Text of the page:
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Michele Materni

Michele Materni

S.J.D. 2016

Byse Fellow

Teaching Fellow (FAS)

Teaching Assistant (Harvard Law School; Harvard Extension School)

mmaterni at



My project aims at reassessing two core principles of traditional criminal law—the emphasis on results and the causal connection between an agent’s conduct and a forbidden harm—within a general theory of substantive criminal law intended to serve as the framework for my analysis.

The first chapter of the dissertation offers such general theory, developing an overarching analytical framework (= the “forest”) against the backdrop of which the discussion over single “trees” of substantive criminal law can be conducted rigorously and systematically. In the chapter, I argue in favor of a model of a minimalist criminal law grounded on strong normative principles that I present and defend not from the perspective of metaphysics or moral philosophy; but rather, in a historical and comparative perspective, as a matter of political choice. Core among those principles is the idea that in a liberal democracy the criminal law should be seen as the extrema ratio, or option of the last resort. The principles advanced in Chapter I inform the analysis conducted in Chapter II and Chapter III.

The second chapter of the dissertation aims at justifying the current practice of punishing completed crimes more severely than attempted crimes. The question at the core of the chapter is whether—or, rather, why—results should matter vis-à-vis the imposition of punishment. Taking issue both with scholars who deny that resulting harm should have any relevance on the basis of principles of moral philosophy, and scholars who attempt to attribute ontological relevance to resulting harm, I first unpack the “harm principle” and re-define it in a way that serves the specific purposes of the criminal law; then, I advance a string of arguments, grounded in history and experience, to the effect that the emphasis on results ought to be maintained as a matter of political choice.

The third chapter of the dissertation tackles the issue of causationa concept that is made necessary by the relevance of resulting harm. While the concept of causation in the law (the law in general, and the criminal law in particular) has for the longest time been a source of confusion, the chapter advances a functional elaboration of the concept of cause that makes it suitable for its purpose in the criminal lawthat of attributing individual responsibility to an agent because of the occurrence of an harmful (forbidden) result. While it is not the Chapter’s goal to be the last word on the subjectindeed, the Chapter expressly aims to be an initial building blockthe Chapter does clarify several basic (and yet, until now, somewhat obscure) concepts that relate to causation in the criminal law, thus raising the level of discourse and providing a stronger foundation for further debate on the subject.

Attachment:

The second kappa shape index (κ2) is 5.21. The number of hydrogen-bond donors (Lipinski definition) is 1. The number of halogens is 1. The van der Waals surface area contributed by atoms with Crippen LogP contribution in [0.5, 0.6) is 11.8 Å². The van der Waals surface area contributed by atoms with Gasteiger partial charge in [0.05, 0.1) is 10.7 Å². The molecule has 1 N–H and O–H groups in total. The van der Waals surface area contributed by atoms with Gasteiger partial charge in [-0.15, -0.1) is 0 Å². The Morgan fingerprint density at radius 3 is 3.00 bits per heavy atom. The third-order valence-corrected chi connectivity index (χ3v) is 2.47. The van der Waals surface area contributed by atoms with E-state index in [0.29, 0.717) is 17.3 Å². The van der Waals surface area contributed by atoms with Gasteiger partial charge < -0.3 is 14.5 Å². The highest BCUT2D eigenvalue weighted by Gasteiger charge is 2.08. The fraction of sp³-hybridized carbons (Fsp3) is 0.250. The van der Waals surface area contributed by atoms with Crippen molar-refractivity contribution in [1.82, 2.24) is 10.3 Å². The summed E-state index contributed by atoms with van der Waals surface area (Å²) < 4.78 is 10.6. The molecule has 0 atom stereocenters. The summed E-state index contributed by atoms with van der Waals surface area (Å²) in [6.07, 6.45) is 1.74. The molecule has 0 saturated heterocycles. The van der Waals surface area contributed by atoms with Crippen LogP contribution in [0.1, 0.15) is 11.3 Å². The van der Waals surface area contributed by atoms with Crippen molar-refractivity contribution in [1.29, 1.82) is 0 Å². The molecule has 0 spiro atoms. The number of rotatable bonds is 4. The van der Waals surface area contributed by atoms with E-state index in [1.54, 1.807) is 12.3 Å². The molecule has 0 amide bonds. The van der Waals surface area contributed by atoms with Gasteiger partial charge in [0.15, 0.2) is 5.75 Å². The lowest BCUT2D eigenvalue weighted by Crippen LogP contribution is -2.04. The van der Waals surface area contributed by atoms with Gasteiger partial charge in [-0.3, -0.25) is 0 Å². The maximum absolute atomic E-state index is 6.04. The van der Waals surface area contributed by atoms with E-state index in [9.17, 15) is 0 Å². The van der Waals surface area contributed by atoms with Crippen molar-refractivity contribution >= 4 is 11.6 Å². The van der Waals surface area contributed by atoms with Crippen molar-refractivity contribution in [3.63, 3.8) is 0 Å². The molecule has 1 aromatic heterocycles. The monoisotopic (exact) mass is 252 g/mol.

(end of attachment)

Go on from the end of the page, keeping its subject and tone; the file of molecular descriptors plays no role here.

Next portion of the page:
The fourth chapter, which is meant to serve as an epilogue to the dissertation, engages with criminal law in the preventive state, laying down the grounds to begin sketching a jurisprudence of prevention in the substantive criminal law against the backdrop of the principles expounded in chapters one, two, and three.

Fields of Research and Supervisors

  • Criminal Law with Professor Alan M. Dershowitz, Harvard Law School, Overall Faculty Supervisor
  • Constitutional Law with Professor Richard D. Parker, Harvard Law School
  • Jurisprudence with Professor Lewis D. Sargentich, Harvard Law School
  • Philosophy of Science with Professor Ned Hall, Harvard University

Additional Research Interests

  • The Role and Scope of Criminal Law in a Liberal Democracy
  • Criminal Law and the Constitution
  • Constitutional Interpretation
  • First Amendment
  • Law and Morality
  • Countermajoritarian Mechanisms
  • Death Penalty
  • Civil Rights and Liberties
  • Comparative Criminal Law and Procedure
  • White Collar Crime
  • Similarities and Differences between Common Law and Civil Law


  • Harvard Law School, S.J.D. Candidate, 2011 – 2016
  • Harvard Law School, LL.M., 2011
  • UCSC Milano – Faculty of Law, Italy, Laurea Magistrale in Giurisprudenza, 2008
  • UCSC Milano – Faculty of Law, Italy, Laurea Triennale in Giurisprudenza, 2006

Academic Appointments and Fellowships

  • Harvard Law School, 2015 – 2016, Byse Fellow
  • Harvard Law School, 2011 – 2015, Graduate Program Fellow, LL.M. Advisor
  • Harvard University, FAS, 2011 – Present, Teaching Fellow
  • Federico Stella Research Center on Criminal Justice and Policy, 2008 – Present, Researcher
  • UCSC Milano – Faculty of Economics, 2009-2011, Teaching Assistant of Business Criminal Law

Representative Publications

Last Updated: April 6, 2016